I've found that when people are writing for posterity they do a lot more competent job than when they dash off a few lines that answer 90% of a question but don't quite cover the whole issue. For many issues that's all it takes, but there are others that deserve a really good writeup.

And then the thing has to actually be used. RTFFAQ should be part of the greeting that everybody gets when they sign up. ("Use the search function before you ask" should be another part.) But if we can accomplish all of that, then we've got something a lot better than wading through endless threads to find the gold nuggets of answers to common questions.
 

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Gasman said:
I suppose I should of grilled the sales chap a bit more about its features, cos I'm still trying to get my head round the climate control. Its seems to be doing things right as per the manual, its just I sometimes look at it and think 'now what you doin?' I'll get used to eventually.
The non-obvious thing about the climate control ('04 model with green LEDs for the switch positions - it changed during '05 I believe) is that when you press Auto it sets all the parameters to its own favourite defaults and then varies the fan speed automatically. (It also varies the airflow but only between windscreen and foot/face positions as far as I've seen).

Having selected Auto you can then override any of the settings and the auto light will go off but it continues to control the other settings automatically. So each setting you change manually will stay where you put it but the others will still adjust themselves. E.g. in auto mode, it will turn the air con on and off as it sees fit. If you don't want the air con to run, push the A/C button to turn it off. The "auto" light will go out when you do this, but the system is still in auto mode in other respects (fan speed etc).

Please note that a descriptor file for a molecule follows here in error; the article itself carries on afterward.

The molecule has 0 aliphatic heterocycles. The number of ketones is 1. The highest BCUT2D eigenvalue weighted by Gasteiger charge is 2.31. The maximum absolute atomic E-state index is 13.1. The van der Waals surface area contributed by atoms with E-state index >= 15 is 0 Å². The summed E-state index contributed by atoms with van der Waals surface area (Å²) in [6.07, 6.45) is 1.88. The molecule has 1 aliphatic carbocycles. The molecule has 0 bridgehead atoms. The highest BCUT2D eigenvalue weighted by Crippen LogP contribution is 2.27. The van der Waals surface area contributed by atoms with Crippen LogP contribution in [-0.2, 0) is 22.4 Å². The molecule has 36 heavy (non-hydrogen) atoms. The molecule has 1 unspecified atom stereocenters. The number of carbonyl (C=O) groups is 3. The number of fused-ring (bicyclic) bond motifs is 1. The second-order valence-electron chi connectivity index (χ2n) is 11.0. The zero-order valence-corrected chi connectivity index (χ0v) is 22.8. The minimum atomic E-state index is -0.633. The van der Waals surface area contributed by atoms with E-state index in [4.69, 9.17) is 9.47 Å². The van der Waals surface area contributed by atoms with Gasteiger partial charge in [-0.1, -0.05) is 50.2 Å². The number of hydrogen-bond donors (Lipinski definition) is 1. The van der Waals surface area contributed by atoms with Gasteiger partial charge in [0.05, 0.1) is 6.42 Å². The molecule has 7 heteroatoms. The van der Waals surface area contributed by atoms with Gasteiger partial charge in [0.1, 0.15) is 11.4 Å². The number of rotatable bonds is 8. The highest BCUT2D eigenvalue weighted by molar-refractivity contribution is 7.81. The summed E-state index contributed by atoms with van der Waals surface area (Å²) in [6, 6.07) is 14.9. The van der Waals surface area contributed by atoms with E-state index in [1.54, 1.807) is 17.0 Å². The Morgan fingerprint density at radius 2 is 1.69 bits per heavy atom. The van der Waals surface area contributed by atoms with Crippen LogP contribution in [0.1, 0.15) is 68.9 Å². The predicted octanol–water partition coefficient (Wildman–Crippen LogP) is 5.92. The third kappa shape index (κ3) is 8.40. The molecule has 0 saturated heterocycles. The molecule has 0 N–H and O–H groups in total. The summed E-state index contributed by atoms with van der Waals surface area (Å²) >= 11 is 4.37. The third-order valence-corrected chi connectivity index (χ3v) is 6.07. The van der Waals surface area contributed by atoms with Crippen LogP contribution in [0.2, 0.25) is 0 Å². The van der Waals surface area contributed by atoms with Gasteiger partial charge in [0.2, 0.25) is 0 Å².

If you want to get it to be fully manual you need to push the auto button twice (on and then off). Then it won't vary anything.

-- Steve
 
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Discussion Starter #11
Aah now that explains a lot, cheers :)

It is a bit strange letting the climate control do things automatically, I've been overiding it on most occasions to get what I want, and where I want. I like it just one '1' or '2' speed settings as I'm not into listening to the fan.

Mick

BTW: Sorry if we've strayed way off topic.
 

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I got that a bit wrong. To put it in fully manual mode you need to manually change all the settings. Pushing the Auto button twice just leaves it in Auto mode.
 

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2007 2007 forester 2.5XT Auto with sportshift
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have put this in international section too but would like any feedback.

"quite prepared to be shot down here, but I have looked at the threads etc about adjusting out hill holder clutch and the awkwardness of reaching the lock nuts etc. On my 2006 XT it looks like the adjustment is under brake fluid resevoir. I don't want to touch anything around brakes.
Soooooooooo I disconnected the linkage at the pedal. Hill holder does not function and if I should want it I reconnect and it all adjusted!
Am I missing something or is this OK?
Input please......":confused:
 

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2007 Sport XT
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have put this in international section too but would like any feedback.